"holy triumvirate" that controls
Mexico-the Mexican -state, the
Mexican bourgeoisie and U.S. im-
perialism-Cockcroft asserted that
social upheaval inithe country, com-
bined with the United States' need to
protect its economic interests there,
could result in a situation similar to


Cockcroft went on to detail the
historical background of the fiscal,
political, and clhss conflict crises which
currently afflict Mexico, and their
relation to the widespread poverty ex-
perienced by much of the population.
Since World War II, he noted, the
ruling political party in Mexico-the
Institutional Revolutionary Party
(PRI)-has permitted the formation of
a system of repression in order to main-
tain its dominance.
THE MEXICAN military, Cockcroft
claimed, has become a virtually
autonomous organization, with the
power to carry out repressive acts in
order to contain socialunrest.
Cockcroft was followed at the podium
by Sheldon Liss, a professor of history
at the University of Akron, who focused
on the role U.S. intelligence agencies
play idiMexican affairs.
"The U.S. will not tolerate even a

vaguely leftist government in Mexico,"
Liss asserted. For this reason, he ex-
plained, the U.S. strongly supports the
Mexican police and military in protec
ting the established social order.
TAKING SOME of his information
from documents released under the
U.S. Freedom of Information Act, Liss
went on to detail the widespread in-
filtration by the CIA 'and FBI into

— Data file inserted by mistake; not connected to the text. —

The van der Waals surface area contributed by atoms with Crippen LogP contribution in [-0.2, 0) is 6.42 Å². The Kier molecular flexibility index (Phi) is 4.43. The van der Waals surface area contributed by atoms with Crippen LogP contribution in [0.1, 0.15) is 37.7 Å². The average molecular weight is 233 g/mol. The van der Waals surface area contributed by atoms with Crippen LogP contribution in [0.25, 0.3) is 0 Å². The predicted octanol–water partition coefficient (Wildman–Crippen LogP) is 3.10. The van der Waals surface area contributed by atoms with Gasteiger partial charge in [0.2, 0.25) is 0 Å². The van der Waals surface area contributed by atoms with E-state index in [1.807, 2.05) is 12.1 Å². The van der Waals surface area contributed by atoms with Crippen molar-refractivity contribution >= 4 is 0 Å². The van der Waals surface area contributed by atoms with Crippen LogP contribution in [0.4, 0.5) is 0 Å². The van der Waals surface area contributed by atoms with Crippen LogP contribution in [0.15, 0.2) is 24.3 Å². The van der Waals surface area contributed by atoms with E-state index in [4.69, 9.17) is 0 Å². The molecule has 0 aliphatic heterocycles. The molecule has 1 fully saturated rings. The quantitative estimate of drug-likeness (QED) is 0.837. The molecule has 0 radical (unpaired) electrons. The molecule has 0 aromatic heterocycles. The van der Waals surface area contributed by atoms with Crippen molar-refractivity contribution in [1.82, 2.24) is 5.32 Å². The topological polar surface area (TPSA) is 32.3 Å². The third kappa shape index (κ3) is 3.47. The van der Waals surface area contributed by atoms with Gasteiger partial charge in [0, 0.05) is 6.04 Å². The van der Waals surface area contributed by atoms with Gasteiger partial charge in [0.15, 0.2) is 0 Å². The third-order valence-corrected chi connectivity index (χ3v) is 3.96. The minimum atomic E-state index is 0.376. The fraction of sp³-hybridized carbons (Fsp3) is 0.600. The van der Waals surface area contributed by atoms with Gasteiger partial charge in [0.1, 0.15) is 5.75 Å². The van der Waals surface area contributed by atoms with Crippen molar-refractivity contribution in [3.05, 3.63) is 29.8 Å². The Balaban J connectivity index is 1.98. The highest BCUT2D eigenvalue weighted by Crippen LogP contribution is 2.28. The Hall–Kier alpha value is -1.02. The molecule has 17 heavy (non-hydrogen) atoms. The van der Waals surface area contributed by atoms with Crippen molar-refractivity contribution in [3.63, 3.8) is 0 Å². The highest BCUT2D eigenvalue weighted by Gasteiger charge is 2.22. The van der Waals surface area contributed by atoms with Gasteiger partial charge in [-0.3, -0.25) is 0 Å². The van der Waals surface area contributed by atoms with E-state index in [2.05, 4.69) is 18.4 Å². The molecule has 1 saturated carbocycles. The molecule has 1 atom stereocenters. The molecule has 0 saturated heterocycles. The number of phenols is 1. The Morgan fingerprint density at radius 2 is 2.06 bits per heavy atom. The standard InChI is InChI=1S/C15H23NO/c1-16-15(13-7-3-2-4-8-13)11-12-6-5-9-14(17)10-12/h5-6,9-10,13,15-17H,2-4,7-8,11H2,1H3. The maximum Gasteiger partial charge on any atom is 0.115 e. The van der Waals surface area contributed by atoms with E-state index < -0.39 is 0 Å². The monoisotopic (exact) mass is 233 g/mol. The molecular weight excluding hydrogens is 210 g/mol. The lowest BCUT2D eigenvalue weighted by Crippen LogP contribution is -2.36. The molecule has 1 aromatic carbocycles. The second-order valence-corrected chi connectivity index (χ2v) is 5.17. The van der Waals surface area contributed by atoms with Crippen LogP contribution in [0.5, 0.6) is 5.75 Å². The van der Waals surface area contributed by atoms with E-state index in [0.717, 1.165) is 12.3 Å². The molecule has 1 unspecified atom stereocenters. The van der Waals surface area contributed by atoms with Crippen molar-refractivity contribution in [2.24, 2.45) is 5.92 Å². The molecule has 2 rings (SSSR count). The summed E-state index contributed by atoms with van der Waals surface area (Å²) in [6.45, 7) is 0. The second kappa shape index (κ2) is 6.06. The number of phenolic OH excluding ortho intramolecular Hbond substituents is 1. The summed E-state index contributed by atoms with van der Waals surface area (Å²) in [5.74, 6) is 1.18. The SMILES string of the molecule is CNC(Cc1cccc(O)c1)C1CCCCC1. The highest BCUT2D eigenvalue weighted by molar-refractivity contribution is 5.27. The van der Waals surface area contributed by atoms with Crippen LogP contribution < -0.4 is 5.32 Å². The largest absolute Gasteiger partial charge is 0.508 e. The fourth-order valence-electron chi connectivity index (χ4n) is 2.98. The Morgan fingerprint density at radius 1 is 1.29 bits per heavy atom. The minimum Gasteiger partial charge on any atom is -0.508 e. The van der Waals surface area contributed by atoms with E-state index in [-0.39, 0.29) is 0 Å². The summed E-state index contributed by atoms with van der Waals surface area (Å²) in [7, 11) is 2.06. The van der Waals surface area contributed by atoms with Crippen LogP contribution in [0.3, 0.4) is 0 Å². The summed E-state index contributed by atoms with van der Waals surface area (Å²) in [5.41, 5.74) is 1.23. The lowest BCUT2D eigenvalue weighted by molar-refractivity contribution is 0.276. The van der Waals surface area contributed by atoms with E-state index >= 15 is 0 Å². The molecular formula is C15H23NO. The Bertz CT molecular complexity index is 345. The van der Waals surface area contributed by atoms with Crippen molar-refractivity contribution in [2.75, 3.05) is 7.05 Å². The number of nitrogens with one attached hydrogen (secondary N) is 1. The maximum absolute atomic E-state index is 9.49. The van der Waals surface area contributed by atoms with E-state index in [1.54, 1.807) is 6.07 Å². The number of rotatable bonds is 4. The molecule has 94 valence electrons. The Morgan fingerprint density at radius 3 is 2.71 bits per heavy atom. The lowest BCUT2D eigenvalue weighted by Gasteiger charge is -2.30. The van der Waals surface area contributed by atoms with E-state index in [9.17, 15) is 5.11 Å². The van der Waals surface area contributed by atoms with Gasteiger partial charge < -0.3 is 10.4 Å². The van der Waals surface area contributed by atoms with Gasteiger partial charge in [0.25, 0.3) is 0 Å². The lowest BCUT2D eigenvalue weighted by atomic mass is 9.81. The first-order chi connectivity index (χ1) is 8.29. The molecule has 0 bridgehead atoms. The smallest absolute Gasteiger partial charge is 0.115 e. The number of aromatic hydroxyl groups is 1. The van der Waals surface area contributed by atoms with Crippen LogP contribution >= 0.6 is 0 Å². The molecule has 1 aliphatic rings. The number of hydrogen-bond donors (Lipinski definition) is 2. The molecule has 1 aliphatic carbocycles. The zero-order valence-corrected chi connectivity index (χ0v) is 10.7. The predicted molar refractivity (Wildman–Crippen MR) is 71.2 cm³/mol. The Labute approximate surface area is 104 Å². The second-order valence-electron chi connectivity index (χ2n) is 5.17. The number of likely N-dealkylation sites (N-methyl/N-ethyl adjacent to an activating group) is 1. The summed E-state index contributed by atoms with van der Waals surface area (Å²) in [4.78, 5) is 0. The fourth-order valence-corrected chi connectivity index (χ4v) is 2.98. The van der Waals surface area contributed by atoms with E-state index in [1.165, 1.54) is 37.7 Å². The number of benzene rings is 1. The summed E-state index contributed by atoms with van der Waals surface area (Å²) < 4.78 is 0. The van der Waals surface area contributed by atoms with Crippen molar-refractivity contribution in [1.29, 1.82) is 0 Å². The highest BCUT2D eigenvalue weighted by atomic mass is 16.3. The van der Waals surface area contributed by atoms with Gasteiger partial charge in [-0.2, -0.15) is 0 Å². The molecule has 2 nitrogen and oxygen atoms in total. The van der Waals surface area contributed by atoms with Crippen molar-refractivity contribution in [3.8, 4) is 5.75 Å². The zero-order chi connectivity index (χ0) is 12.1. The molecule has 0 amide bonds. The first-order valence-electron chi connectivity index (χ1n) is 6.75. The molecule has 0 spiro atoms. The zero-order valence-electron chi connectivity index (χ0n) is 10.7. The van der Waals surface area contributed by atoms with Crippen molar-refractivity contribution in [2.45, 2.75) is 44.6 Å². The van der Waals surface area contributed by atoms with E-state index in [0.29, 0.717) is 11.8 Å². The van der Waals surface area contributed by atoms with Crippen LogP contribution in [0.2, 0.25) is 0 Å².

Mexican student and labor
organizations, and even the Mexican
The FBI, Liss explained, ha's sought
to disrupt organizations which threaten
U.S. economic interests, and has even,
tried to break alliances. between
American Chicano leaders and labor
leaders in Mexico.
The teach-in will continue tonight ati
7:30 in Schorling Auditorium at the
School of Education. Featured will be
exiles from Mexico speaking about
their own cases.

Forum hits Mexican government

Continued from
had let Shcharanskv
few days in jail, the h
papers would have sai
became more liberal,'
Inherent traits in ti
prohibit changes by o
cording to Medvede

i '

trial system unfair,
Page 1)
go after a ficulties in the trial system that are not
eadlines in news- unique to the Shcharansky case.
d the government "The accused is not entitled to a
"Medvedev said. lawyer before the trial. The lawyer is
he Soviet system not allowed to invite witnesses, and
utside forces, ac- only the judge can decide who can take
v. He cited dif- the stand," explained Medvedev, whose
Soviet passport was revoked when
visiting London in 1973.
violations of human rights are
widespread in the Soviet Union. He
focused on the lack of freedom by scien-
tists to travel abroad or to work in other
Basic rights guaranteed by the
United Nations are disregarded when
traveling privileges are prohibited
without a special decision by the Cen-
tral (Communist) Party Committee, he

says activist
Medvedev said that if the goverI
nment allowed all citizens to leave the
country freely, "only Brezhnev would
The activist, who now resides in Lon-
don, wrote "A Question of Madness,"
an account of his month-long stay in a
Soviet mental hospital where he was
placed by the government for his 'out-
HE ADDED that President Carter's
human rights policy is positive, but
when changes occur within Russia, it
will be the Soviets' choice and not
because of outside pressure.
Threats such as the United States'
refusal to sell grain to the Russians will
not make much difference, according to
"All Russians won't starve if the
United States doesn't sell its grain," he

Ann Arbor Committee for Human Rights in Latin America presents:



Contours of Crisis




n U I % v SANi I I A*RA nnr Pm A *M

HECTOR MARROQUIN-Exiled Mexican student leader seeking political
asylum in the U.S.
JOSE JACQUES MEDINA-Mexican attorney and labor organizer fighting
for asylum in the U.S.
JUAN JOSE PENA-founder of the Raza Unida Party, an independent
Chicano political party in New Mexico.
ALPHA HERNANDEZ-Legal Aid attorney from the border town of Del
Rio, Texas.